Census figures reflect provinces decline, especially in rural areas

Lana
Lana Payne
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Provincial government politicians let out a huge, gushing sigh of relief last week at the release of the 2006 Census.

The population decline was not nearly as bad as some had predicted. And whenever the bad news is not as bad as previously billed, it ends up being good news or at least thats the way it gets spun.

There is no subject as touchy for a government in this province as outmigration and population decline except perhaps to be guilty of another resource giveaway.

But perhaps they shouldnt be too relieved.

While the overall population dropped 1.5 per cent, rural communities were not that fortunate. They faced much larger population declines. Marystown, for example, saw an eight per cent drop in citizens since 2001, while St. Anthonys numbers were down a considerable 12 per cent.

The official line from the Williams administration was that the Census data is off and the population is not really as low as 505,469, but rather around 509,000 people still a drop from 2001.

But the issue is not to quibble over a percentage point or two. It is the trends that are of concern.

Those trends are that rural communities continue to struggle and our overall population has been declining since 1986, more especially since 1991 when 568,474 souls lived along our highway and rocky shorelines. Today, there are about 63,000 fewer people who call Newfoundland and Labrador home.

The bulk of this population erosion happened during the 1990s when our province suffered the biggest economic hit in its history the closure of a number of groundfisheries, including the great northern cod fishery.

The province is still feeling the hangover from these fisheries closures, as coastal towns struggle to just survive and as a scarcity of jobs force more and more young and old people to leave for greener pastures or, in this case, the Alberta oil sands.

And thats really what our population woes ultimately come down to a lack of well-paying jobs.

Arguably, the population decline would have been greater were it not for the Fort McMurray express. The long-distance worker is quickly becoming as much a part of our landscape as the premiers sky-high popularity numbers but is either a really good thing for society?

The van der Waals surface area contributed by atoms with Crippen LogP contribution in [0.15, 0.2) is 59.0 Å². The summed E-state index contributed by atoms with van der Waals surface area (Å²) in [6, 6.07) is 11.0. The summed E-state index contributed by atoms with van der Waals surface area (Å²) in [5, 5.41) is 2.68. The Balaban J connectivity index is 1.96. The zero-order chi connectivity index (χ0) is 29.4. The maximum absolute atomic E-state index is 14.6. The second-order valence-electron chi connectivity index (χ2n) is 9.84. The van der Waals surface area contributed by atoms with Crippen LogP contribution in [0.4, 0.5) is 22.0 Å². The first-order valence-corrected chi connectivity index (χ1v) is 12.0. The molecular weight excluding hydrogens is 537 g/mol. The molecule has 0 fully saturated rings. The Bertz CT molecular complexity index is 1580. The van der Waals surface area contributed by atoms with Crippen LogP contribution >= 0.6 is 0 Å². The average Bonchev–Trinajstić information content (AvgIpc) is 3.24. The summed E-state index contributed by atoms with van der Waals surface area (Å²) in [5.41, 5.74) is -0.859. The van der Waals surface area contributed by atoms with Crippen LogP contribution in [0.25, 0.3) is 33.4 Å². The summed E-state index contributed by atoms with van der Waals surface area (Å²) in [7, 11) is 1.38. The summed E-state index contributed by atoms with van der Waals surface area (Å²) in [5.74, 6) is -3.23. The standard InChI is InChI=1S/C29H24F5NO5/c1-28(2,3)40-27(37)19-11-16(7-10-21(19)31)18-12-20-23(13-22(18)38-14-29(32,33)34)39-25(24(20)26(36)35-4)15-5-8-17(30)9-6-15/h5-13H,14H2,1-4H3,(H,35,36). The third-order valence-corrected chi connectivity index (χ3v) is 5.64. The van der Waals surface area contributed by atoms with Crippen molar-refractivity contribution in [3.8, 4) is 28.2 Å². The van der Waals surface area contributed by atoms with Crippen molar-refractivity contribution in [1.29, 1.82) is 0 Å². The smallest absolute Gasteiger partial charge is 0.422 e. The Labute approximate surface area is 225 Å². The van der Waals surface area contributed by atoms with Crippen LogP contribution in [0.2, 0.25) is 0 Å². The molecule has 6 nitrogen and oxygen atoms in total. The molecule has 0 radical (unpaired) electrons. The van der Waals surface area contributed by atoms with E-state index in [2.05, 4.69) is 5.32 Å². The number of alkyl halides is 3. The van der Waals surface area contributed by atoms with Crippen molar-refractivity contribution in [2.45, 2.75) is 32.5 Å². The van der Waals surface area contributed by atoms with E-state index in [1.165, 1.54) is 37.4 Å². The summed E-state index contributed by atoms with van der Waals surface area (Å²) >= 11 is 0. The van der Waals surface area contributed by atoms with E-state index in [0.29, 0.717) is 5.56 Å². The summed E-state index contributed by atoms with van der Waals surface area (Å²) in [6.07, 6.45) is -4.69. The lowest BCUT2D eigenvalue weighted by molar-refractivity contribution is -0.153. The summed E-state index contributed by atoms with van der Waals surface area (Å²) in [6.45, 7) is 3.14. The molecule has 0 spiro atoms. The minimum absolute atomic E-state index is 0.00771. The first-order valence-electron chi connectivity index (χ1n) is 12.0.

Likely, the mobile workforce members are included in the population count, as they technically still live here, pay taxes here and return home every six weeks for two or three weeks at a time.

But how much living are they actually doing here? And does anyone really care about that as long as the paycheques come back with them?

Both the declining population and transient-worker phenomena have important policy implications for governments. How do you provide adequate services to small populations? How do families and communities cope?

Given the national trend towards urbanization, with 68 per cent of Canadas population living in 33 cities, and the vast majority of these folks living in just six very large cities Toronto, Montreal, Vancouver, Ottawa, Calgary and Edmonton you have to wonder how much attention rural Canada will get from federal policy- and decision-makers.

And in that respect, Newfoundland and Labrador is still bucking the trend. Nationally, just 17 per cent of Canadians live in rural areas, while nearly 45 per cent of Newfoundlanders and Labradorians do.

This means rural policy and rural issues are still very much a matter of concern or should be for provincial politicians, but may not be in the larger, federal scheme of things.

The growing trend towards working somewhere else and living here part-time is having, and will continue to have, a serious impact on communities, especially smaller towns and outports. And what of the implications for families, especially women? And the local volunteer base?

Lets face it, the more services are regionalized a recognized necessity by most the more costly it will be to live in rural Newfoundland and Labrador. When people live in these communities 52 weeks of the year, they find ways to make do, but that, too, is becoming increasingly difficult, as there are fewer and fewer people to do the work of maintaining a community.

There are two schools of thought regarding this rural dilemma: those who would leave the future of rural Newfoundland and Labrador to the marketplace in other words, do nothing and those who believe coastal communities deserve a fighting chance.

For now, provincial politicians have to pay attention to rural society or face the consequences. While the rural population may be declining, rural political clout is not at least not yet. The question is, can rural society rally to effectively use its influence, or will it fall victim to the age-old tactic of divide and conquer?



Lana Payne is a former journalist who is active in the labour movement.

Her column returns April 1.

Geographic location: Newfoundland and Labrador, Marystown, Alberta Fort McMurray Toronto Montreal Vancouver Ottawa Calgary Edmonton Canada

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